The first week of May 2006, Rexanna, mom and I traveled to meet Lisa in Houston and go to Rexanna’s first appointment with Dr. Karp. I had always heard of M.D. Anderson, what an exceptional place it was, and how lucky people with cancer were to be able to be treated there. Somehow that day, I didn’t feel like we were so lucky. As we got out of the car and the doors opened for us at the front of the hospital, there was this feeling of disbelief that we were there – for her. While we waited on the doctor we decided it might be best if we canceled our 22nd annual women and kids beach trip which was coming up in about six weeks. After all, there was only going to be about ten of us this year — we’d had as many as 13 adults and 21 kids on the trip before. No one would mind if we skipped a year. How could we have known then that the day we were scheduled to leave for the beach would be the day after her funeral.

Heading back to Temple that night no one talked much. I remember Rexanna saying, “If this had to happen to someone in our family, it’s better that it’s me than you or one of the kids.” Typical of Rexanna, always willing to carry the burden herself.

Rexanna asked to be and was accepted in an experimental drug trial to go along with her chemotherapy. Lisa and Jan went with her for her first round of treatments. It was May 17, 2006 – “LiveStrong Day” – Rexanna thought that was a good sign. Rexanna was determined to stay on schedule with her treatments and seemed to tolerate the chemo well; however, two weeks after the first treatment she was in the hospital with blood clots in her lungs.

Rexanna’s friend and colleague, Melanie, arrived in Houston on the day before Rexanna was scheduled for her second round of chemotherapy. Rexanna had worked in the Lake Travis school system for eighteen years. Mel brought with her the news of what they had been doing in Lakeway and at the Lake Travis schools to support Rexanna. The students sold “Lovestrong” bracelets and the community held a fund raiser to help with medical expenses. She brought Rexanna a “Huddle Up for Hawkins” t-shirt that they had been selling. When I arrived that evening, I can honestly say that I had never seen Rexanna so moved as she was by the news that Mel had brought. I was so thankful that she was able to know how much she was loved and appreciated by her students, their parents, colleagues and friends at Lake Travis. There would be no chemo treatment the next day because she had not passed the necessary tests to take it. Rexanna had not recovered enough from the blood clot ordeal the week before. I had never seen her so weak. Someone who I believed could move a mountain if she wanted to was having to stop and rest on each step as she climbed the stairs that evening to go to bed. Since her stay in the hospital she was now on oxygen throughout most of the day. On Friday of that week, we made a quick trip to the ER because she was having such bad abdominal pain. We both wore our “Huddle Up for Hawkins” t-shirts.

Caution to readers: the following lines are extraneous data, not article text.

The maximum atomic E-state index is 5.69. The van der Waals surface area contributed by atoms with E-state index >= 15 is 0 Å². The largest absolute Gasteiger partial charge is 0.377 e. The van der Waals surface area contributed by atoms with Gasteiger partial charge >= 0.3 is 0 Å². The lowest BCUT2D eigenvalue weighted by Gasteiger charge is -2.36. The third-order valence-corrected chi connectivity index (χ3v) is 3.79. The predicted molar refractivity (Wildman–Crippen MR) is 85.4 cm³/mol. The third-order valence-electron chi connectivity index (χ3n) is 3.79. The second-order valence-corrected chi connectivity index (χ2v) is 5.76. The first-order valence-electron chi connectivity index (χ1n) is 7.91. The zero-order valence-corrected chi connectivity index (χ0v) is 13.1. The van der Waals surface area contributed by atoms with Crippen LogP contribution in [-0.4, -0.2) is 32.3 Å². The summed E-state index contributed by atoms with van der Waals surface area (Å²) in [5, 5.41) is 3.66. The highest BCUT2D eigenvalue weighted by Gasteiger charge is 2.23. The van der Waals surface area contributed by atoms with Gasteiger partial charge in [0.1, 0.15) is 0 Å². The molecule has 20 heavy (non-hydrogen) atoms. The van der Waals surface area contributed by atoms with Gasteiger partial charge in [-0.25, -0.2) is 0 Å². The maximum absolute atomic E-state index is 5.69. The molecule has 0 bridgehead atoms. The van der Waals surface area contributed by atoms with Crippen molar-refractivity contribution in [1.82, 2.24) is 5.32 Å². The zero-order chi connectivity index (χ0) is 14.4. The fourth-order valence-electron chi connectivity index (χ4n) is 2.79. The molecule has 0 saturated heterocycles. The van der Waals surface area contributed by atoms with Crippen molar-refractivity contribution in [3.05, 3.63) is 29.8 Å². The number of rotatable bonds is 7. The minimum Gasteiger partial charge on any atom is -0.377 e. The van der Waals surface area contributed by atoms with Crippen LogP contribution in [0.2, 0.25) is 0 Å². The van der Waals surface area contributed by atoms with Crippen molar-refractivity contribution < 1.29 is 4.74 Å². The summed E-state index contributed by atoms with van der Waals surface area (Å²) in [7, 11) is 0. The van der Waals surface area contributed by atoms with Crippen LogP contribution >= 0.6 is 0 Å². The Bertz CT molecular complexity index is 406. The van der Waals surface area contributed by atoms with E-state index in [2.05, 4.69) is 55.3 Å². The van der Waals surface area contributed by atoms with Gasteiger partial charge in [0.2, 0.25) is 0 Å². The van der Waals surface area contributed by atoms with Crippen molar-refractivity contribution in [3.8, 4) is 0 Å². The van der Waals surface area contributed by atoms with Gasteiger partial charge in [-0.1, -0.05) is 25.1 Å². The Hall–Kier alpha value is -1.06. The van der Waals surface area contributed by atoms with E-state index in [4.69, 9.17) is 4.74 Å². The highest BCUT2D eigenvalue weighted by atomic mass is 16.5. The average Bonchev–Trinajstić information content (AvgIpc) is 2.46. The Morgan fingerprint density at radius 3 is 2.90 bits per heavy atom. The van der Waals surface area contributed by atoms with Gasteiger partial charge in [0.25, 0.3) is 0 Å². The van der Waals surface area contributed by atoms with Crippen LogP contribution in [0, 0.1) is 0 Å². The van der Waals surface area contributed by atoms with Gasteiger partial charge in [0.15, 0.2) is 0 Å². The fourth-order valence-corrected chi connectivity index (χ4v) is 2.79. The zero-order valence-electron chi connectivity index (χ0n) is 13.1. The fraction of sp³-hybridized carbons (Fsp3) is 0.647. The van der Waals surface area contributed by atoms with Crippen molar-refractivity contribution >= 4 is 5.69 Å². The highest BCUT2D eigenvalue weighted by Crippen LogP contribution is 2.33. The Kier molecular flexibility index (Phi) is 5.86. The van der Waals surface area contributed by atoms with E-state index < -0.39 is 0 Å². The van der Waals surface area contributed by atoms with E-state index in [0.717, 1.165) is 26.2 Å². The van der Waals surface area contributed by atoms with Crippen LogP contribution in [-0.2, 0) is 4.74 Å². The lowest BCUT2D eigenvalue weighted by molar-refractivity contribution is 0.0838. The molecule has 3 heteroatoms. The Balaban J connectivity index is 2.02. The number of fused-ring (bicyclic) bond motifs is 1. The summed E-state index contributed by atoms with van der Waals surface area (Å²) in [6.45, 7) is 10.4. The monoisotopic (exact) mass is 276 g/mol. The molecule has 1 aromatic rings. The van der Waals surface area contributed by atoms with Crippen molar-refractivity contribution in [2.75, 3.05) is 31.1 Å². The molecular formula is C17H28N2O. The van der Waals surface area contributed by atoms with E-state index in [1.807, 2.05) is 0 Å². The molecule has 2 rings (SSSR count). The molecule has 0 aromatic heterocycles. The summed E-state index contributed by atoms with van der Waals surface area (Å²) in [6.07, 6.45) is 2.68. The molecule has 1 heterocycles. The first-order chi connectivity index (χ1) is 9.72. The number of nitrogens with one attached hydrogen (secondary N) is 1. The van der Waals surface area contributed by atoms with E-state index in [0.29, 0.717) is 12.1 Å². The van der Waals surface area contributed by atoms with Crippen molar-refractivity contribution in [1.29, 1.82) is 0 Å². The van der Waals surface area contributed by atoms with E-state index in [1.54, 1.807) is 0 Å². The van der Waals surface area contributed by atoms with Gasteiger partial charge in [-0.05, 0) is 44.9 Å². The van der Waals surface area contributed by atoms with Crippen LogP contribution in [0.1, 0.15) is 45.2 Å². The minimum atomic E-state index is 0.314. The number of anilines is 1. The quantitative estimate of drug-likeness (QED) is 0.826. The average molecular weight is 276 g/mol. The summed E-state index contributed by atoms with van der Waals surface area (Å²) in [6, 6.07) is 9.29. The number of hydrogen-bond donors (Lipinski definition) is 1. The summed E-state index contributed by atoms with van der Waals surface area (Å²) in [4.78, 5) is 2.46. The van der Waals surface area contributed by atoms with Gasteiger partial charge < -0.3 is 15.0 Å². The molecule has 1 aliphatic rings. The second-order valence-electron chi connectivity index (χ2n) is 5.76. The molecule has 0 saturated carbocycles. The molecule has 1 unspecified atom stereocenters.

The following week Rexanna was raring to go for her next round of chemotherapy. Lisa and Dawn went with her for this second day-long treatment. About 24 hours after this treatment everything began to unravel. I had called Houston to see how she was feeling. Lisa told me that something had happened and that Rexanna was bent over in pain. Rexanna wasn’t able to come to the phone but I could hear her in the background saying “I’m going to be okay.” The next day when I talked to her she was still hurting. Her voice sounded like she was in so much pain she could hardly speak. Lisa told me it had been a miserable night but that Rexanna did not want to contact the chemo nurse or go to the emergency room because she didn’t want to have to stay in the hospital again. When I talked to Lisa again that evening things were not any better but Rexanna was at least getting some sleep. I told Lisa I would talk to Rexanna the next morning and make sure that she would go to the ER.